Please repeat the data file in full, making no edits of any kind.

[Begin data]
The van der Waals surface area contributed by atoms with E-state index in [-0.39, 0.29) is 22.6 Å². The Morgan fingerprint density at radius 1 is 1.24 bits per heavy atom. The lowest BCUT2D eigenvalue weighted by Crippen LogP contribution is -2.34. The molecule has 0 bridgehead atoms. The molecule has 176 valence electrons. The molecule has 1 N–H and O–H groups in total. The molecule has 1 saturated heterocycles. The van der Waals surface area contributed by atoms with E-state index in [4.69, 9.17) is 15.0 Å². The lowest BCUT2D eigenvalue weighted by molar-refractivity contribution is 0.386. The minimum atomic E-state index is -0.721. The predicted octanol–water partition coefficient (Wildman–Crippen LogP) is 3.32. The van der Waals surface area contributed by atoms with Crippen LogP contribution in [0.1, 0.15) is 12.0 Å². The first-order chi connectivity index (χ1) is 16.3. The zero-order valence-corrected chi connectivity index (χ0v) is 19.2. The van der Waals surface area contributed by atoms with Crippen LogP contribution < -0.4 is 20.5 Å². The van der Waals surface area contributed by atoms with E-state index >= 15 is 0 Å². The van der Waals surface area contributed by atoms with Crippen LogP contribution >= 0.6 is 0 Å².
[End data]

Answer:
The van der Waals surface area contributed by atoms with E-state index in [-0.39, 0.29) is 22.6 Å². The Morgan fingerprint density at radius 1 is 1.24 bits per heavy atom. The lowest BCUT2D eigenvalue weighted by Crippen LogP contribution is -2.34. The molecule has 0 bridgehead atoms. The molecule has 176 valence electrons. The molecule has 1 N–H and O–H groups in total. The molecule has 1 saturated heterocycles. The van der Waals surface area contributed by atoms with E-state index in [4.69, 9.17) is 15.0 Å². The lowest BCUT2D eigenvalue weighted by molar-refractivity contribution is 0.386. The minimum atomic E-state index is -0.721. The predicted octanol–water partition coefficient (Wildman–Crippen LogP) is 3.32. The van der Waals surface area contributed by atoms with Crippen LogP contribution in [0.1, 0.15) is 12.0 Å². The first-order chi connectivity index (χ1) is 16.3. The zero-order valence-corrected chi connectivity index (χ0v) is 19.2. The van der Waals surface area contributed by atoms with Crippen LogP contribution < -0.4 is 20.5 Å². The van der Waals surface area contributed by atoms with E-state index >= 15 is 0 Å². The van der Waals surface area contributed by atoms with Crippen LogP contribution >= 0.6 is 0 Å².